A typical day in the life of a middle schooler

For my shadowing activity, I decided to follow a student that is identified as a student with special needs. This student has autism and though she is not necessarily a “bad” student, she is a “different” student (and I do not mean different in a bad way). Picking a student that I considered different was important to me because I wanted to see what the school day is like for someone that does not necessarily fit into the norm and someone who is completely different from myself. I find this last factor very important, not only in my shadowing activity, but in my every day interactions with the students as well. I would not necessarily say it is a negative on my part, but I have found at times I have to stop and realize not every student, if any, are like I was when I was going through school. This is especially true when students do not do their work because for me (and even as a student today), it was never an option of not doing—I always did my work and then some when the option was there. For this reason, understanding that my students (and the student I shadowed) are very different than I am is an imperative part of my teaching practice.

Before I discuss my own personal reflection on my interactions, I do want to focus on the student I shadowed. I have to admit that going through the school day was so déjà vu for me; it is funny how I remember the hustle and bustle of the hallways and little things like what is was like to have to go straight from gym to class or getting to lunch late. With that said, my student’s day started out with gym and I was really interested to see how she interacted, especially in a more laid back atmosphere versus a more lecture based class. To my surprise, she was very active even though her athletic ability was not at the same level as her peers; however, she kept trying and never gave up. Back up in the pod (which includes civics, English, math, and science), I was not surprised by her actions in the classroom since I have had her in class already. She had one peer in each class, usually her desk mate, that she relied on for help and who she talked to regularly. However, what I would never have known if I had not observed her in her other classes is her immense passion for reading and writing. In English class, she was very animated and responsive. She was willing to step up and speak her thoughts and opinions while making comments that showed she definitely analyzed and utilized her critical thinking skills. I knew that she liked to read (as evident by her book bag full of books), but I never realized how much she liked to read and enjoyed reading until I saw her in other settings. The only class that I saw a true disconnect would be in her French class, and to be honest, I do not know how well I would have done in that class based on the teacher’s teaching style. The student had been absent the previous day, and though I understand the teacher kept repeating the information to help others in the class, I think the student thought she was pointing her out because every time the teacher made a point, she mentioned her name—and every time her name was mentioned, the student rolled her eyes and sighed heavily. Her eyes were distant throughout the class and again, I really think it was due to the teacher’s teaching style.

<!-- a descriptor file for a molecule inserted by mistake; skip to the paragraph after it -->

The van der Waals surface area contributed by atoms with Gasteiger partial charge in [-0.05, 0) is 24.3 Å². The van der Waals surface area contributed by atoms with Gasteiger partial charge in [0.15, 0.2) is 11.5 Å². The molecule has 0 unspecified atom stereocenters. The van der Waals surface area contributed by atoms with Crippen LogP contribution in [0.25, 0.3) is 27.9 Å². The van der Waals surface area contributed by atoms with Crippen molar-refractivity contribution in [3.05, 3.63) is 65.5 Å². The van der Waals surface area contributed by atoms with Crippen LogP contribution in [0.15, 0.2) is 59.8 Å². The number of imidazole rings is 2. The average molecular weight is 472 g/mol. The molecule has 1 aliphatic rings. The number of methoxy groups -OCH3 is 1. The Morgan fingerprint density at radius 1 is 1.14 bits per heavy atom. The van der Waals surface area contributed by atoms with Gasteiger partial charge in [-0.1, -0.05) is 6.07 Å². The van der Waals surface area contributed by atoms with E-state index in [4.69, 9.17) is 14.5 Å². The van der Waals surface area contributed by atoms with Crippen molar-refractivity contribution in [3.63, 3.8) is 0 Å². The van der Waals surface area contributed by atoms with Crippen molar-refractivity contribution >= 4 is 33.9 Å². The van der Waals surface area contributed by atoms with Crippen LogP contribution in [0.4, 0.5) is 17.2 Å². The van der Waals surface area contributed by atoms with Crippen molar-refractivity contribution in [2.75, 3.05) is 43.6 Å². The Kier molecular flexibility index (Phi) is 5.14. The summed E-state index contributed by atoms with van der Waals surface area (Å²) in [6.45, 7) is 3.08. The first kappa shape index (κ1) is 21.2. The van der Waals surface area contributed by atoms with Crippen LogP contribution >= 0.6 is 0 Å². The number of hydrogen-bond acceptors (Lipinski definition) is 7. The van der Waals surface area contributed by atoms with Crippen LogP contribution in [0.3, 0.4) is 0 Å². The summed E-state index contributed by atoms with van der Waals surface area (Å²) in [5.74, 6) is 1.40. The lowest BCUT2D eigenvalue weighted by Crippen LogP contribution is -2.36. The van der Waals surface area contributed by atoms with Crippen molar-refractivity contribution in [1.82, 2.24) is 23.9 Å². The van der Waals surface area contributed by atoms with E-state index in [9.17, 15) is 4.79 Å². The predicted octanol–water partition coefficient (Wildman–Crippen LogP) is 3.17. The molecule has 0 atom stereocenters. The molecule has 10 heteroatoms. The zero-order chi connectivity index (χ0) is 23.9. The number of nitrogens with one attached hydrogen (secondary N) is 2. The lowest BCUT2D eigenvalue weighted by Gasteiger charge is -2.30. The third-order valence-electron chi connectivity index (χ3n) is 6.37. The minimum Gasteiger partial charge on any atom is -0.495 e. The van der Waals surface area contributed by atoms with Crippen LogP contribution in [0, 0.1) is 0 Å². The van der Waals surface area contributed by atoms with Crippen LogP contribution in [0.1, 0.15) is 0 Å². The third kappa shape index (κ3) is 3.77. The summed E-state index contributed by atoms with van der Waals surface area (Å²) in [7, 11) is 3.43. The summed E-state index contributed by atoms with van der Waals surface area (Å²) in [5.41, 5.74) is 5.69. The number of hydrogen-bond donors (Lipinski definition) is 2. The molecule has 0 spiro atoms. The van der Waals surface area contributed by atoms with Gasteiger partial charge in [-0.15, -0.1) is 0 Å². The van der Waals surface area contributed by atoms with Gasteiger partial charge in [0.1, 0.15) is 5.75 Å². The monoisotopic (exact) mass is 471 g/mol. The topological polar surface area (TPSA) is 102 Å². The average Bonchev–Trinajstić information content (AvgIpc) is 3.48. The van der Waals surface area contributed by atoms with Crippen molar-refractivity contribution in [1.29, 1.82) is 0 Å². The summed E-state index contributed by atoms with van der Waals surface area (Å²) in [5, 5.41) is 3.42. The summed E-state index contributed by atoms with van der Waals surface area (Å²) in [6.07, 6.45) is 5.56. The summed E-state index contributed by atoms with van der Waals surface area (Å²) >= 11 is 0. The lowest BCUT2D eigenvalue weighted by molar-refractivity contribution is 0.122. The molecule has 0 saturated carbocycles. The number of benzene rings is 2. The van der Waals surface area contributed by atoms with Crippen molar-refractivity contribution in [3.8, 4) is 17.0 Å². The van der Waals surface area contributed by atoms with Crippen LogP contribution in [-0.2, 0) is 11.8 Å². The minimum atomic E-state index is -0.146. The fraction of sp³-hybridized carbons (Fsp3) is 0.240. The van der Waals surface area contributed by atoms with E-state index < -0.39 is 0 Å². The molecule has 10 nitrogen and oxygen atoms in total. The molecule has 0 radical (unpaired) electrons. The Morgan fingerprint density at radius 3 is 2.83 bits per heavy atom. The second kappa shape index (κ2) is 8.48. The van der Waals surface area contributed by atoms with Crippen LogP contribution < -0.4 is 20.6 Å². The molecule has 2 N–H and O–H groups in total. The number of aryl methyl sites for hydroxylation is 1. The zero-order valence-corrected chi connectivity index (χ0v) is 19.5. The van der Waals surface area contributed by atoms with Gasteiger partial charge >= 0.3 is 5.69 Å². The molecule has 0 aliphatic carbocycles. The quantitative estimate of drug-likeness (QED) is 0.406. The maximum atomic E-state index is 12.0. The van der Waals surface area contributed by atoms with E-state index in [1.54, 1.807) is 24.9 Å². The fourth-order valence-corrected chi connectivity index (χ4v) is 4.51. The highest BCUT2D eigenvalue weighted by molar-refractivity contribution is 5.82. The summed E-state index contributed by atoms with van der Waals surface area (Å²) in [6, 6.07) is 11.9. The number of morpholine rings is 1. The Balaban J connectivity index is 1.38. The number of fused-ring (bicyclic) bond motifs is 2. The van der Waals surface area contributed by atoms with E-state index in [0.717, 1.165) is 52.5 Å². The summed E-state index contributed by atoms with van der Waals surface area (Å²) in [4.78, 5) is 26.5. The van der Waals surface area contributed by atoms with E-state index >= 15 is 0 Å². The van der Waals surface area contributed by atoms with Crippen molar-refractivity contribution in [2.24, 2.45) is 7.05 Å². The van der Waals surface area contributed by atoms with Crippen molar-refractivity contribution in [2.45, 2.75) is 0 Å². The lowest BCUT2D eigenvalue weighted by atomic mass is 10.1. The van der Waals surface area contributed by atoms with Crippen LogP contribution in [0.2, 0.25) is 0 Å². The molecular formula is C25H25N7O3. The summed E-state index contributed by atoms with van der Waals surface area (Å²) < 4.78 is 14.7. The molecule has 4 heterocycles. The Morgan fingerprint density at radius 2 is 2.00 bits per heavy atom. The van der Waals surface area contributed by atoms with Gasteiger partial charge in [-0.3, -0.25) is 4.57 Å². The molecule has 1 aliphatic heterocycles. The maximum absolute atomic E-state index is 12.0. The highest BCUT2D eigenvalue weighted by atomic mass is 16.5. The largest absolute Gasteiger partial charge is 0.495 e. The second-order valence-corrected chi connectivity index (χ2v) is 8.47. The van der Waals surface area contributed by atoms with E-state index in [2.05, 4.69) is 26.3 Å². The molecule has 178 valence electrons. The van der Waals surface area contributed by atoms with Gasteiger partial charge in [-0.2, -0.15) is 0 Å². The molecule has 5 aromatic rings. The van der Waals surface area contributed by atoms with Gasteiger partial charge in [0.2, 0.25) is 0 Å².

Overall, I was fortunate to shadow a student different from myself because it really provided me with a different perspective of what a typical day encompasses. Furthermore, this activity really helped me narrow in and realize that students have very different interests and strengths (though this student’s strengths did end up being in English) that are not necessarily noticeable to teachers unless they are willing to interact and get to know their students.

Now, in regards to my own interactions with students, I have found it ironic that students think I am “strict” because though I do expect a lot, I do not consider myself extremely strict by any means! I think this apparent “strictness” comes into play because I do expect a lot from the students, but they are not unfair expectations. For example, again, though I know students are not going to be like me, I do expect them to do work. However, some of them do not. Then I have to take a step back and realize that they do not do it because they do not see the point in the assignment. After all, some of these students are already planning on dropping out of school as soon as they can—and if that was today, they would already have dropped out. I think this experience/realization will help me down the road to make sure that I really emphasize a “real-world” connection to help students make better meaningful connections for a more effective, successful, and positive learning experience.

Another thing I noticed would be how some students approached me more during my shadowing activity then they normally do in the English classroom. They were very interested in what I was doing and all were asking if I was following them. (The funny thing is no one ever caught on to who I was following which I liked!) With that said, I think it showed that students like something “new” in their daily routines. It keeps them engaged in their learning, even if it is a new face in the room. Though I cannot have a new face necessarily every day in the classroom, I can try to bring a fresh approach that will help keep students engaged.

In the end, by shadowing the student with autism, I was able to better see (or relive) a typical school day for someone who is different from myself. As I mentioned in the beginning, I think this activity also reminded me that again, since my students are very different from myself, I need to keep this in mind and really make a point of getting to know my students as individuals and to learn about more than just their unique learning styles.


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